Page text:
Market Focus: Inside the Hispanic Book Market
Since 2000, when the U.S. Hispanic population recorded noticeable growth, many publishers have been learning to cater to this segment's divergent needs.
Illustrating that point, Jamie Carter, operations manager for Publisher Alley—a division of Baker & Taylor that tracks book sales—says that, overall, Spanish-language book sales are increasing, thanks mostly to significant growth in the children's category. Children's hardcover and paperback sales increased 28.1 percent and 40.6 percent, respectively, from 2008 to 2009. While adult paperback sales have increased 2.5 percent during the same time period, hardcover sales decreased 5.4 percent.
A Big Market for Libraries
For Spanish-language titles, Bennett says, public libraries play a huge role in the market's growth.
"I expect the general market for books in Spanish to continue to grow, based on the population growth, and public libraries will continue to have [a] 30- to 40-percent share," Bennett predicts.
Parents interested in teaching their children about their language and their culture find that an early introduction is better, as their children steadily lose interest in the Spanish language while attending English-speaking schools.
Meanwhile, schools are beginning to buy Spanish-language fiction and nonfiction titles as teaching tools, he says.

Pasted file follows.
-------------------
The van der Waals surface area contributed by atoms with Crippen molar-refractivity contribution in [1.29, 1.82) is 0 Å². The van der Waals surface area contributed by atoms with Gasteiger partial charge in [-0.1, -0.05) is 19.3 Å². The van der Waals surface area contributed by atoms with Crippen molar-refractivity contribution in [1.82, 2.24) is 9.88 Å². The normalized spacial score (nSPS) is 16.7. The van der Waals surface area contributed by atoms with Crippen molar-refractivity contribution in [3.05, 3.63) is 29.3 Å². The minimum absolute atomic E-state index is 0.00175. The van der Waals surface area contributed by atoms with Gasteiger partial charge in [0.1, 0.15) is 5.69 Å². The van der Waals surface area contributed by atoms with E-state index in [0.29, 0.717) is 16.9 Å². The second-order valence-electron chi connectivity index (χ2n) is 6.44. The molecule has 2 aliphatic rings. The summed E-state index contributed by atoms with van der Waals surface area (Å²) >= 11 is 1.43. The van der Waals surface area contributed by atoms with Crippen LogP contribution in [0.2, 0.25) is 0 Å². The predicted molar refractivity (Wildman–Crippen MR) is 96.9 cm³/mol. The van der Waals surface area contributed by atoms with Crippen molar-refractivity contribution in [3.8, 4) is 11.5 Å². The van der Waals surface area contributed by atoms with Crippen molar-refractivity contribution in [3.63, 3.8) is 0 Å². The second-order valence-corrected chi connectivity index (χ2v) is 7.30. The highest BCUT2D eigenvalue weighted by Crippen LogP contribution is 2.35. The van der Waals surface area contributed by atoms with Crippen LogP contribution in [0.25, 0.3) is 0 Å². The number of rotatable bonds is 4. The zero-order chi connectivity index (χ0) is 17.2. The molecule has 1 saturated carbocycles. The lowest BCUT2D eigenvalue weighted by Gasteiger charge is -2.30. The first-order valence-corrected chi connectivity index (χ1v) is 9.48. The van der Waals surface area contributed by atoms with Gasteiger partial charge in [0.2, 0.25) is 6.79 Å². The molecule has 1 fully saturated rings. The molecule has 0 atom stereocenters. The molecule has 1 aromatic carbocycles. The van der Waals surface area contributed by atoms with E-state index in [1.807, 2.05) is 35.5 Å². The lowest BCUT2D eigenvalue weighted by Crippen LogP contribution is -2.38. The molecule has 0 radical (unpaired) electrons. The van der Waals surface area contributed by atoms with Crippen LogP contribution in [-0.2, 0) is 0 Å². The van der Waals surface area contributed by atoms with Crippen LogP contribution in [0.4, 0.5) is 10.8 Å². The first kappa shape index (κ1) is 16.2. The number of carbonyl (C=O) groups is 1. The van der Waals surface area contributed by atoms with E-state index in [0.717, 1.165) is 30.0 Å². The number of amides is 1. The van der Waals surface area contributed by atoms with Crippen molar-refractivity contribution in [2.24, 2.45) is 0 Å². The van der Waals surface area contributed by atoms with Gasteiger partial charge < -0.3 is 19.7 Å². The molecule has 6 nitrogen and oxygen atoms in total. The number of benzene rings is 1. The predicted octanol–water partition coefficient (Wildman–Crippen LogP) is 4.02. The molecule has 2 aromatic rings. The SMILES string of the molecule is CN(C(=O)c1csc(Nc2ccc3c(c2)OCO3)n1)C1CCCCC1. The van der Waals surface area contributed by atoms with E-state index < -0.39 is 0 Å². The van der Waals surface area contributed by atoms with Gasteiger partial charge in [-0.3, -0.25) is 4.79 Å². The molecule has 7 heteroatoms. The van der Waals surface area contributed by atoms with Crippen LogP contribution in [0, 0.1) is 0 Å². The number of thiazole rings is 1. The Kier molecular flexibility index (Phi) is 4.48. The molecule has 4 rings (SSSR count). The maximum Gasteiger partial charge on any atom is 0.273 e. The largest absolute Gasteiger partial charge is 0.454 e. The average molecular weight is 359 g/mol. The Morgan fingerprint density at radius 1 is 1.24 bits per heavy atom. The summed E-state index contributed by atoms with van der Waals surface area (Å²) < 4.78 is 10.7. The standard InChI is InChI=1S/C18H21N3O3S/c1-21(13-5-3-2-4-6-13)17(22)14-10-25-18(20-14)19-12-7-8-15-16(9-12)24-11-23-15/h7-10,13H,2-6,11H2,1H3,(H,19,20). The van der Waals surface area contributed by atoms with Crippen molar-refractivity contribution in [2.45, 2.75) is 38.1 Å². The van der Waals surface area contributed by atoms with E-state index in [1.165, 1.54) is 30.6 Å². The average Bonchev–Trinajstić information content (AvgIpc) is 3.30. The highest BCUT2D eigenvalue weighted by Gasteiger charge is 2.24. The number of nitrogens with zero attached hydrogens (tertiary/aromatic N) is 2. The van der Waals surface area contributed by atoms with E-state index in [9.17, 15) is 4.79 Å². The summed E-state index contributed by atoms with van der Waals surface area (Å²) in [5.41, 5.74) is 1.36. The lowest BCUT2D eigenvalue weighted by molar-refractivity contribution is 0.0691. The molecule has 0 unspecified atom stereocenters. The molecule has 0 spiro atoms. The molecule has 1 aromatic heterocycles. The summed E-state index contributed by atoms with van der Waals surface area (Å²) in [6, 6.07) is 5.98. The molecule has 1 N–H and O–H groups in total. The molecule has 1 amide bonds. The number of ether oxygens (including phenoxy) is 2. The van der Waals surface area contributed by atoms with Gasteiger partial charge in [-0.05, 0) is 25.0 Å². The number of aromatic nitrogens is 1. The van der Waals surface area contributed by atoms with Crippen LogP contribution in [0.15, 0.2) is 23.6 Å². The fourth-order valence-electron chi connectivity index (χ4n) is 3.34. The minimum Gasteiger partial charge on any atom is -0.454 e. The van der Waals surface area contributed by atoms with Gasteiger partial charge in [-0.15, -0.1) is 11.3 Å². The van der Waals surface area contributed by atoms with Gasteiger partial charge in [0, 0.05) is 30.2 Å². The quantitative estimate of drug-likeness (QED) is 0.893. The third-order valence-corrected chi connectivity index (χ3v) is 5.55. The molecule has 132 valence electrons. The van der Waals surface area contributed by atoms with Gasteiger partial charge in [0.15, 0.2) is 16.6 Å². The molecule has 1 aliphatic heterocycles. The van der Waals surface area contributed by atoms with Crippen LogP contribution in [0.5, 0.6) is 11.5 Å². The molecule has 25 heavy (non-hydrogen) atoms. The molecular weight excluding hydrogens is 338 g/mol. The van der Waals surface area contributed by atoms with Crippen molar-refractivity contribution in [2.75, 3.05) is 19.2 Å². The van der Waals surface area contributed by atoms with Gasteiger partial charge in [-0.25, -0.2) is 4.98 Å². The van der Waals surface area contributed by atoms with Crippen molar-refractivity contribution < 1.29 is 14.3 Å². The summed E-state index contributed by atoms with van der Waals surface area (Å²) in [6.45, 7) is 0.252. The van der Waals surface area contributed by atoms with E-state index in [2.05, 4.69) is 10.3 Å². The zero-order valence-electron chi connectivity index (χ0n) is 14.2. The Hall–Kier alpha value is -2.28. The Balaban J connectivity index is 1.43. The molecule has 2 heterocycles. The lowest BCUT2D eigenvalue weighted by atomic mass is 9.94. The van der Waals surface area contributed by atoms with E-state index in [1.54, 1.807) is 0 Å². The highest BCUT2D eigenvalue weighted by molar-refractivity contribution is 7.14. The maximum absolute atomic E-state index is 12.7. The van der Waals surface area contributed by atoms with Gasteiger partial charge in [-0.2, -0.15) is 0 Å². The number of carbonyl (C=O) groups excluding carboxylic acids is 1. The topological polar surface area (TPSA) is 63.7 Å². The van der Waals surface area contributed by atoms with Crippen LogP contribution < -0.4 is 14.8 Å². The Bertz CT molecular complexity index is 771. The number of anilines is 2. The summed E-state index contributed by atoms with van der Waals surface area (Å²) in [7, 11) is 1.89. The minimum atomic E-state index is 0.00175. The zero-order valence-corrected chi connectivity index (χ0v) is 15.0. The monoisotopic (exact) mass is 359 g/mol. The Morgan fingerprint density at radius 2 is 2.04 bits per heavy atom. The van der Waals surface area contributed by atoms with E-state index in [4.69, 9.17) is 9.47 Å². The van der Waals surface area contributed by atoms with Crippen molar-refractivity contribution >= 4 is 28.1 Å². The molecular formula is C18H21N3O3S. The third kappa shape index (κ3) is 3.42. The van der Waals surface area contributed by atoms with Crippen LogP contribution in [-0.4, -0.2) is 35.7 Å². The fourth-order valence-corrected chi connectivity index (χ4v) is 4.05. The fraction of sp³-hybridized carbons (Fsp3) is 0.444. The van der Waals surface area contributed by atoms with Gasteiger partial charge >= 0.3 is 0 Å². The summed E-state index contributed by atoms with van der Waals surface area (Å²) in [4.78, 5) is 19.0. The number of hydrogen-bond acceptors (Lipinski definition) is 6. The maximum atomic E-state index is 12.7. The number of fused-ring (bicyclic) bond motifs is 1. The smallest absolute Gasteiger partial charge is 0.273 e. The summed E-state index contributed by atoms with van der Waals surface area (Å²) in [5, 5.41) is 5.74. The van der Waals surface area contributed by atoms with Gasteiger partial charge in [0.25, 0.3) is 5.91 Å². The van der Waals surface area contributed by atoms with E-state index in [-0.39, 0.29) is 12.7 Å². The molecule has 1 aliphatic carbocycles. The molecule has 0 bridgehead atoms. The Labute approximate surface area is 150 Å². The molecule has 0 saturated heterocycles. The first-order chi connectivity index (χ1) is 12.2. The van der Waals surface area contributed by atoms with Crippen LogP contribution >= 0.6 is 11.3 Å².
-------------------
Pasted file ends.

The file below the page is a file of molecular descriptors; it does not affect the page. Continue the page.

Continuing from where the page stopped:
Nicolás Kanellos, Ph.D., director of University of Houston-based Arte Público Press, says that educators have realized the need for Hispanic-centric materials like children's literature, language-arts books and books in bilingual formats. "This trend will last a long time because of Hispanics having the youngest median age of any part of the U.S. population," he predicts.
What's Hot in Adult Trade Books?
Spanish-language books that are popular among Hispanic adults usually match those popular among the general population, although titles in the self-help genre reflect cultural variances—especially concerning citizenship—Bennett says.
"Nonfiction books on topics that will help newly arrived families begin their life in the United States" are popular for Rayo, the Spanish-language imprint of HarperCollins Publishers, says spokeswoman Erin Crum. These consumers are particularly interested in self-help books with a personal finance focus, she says.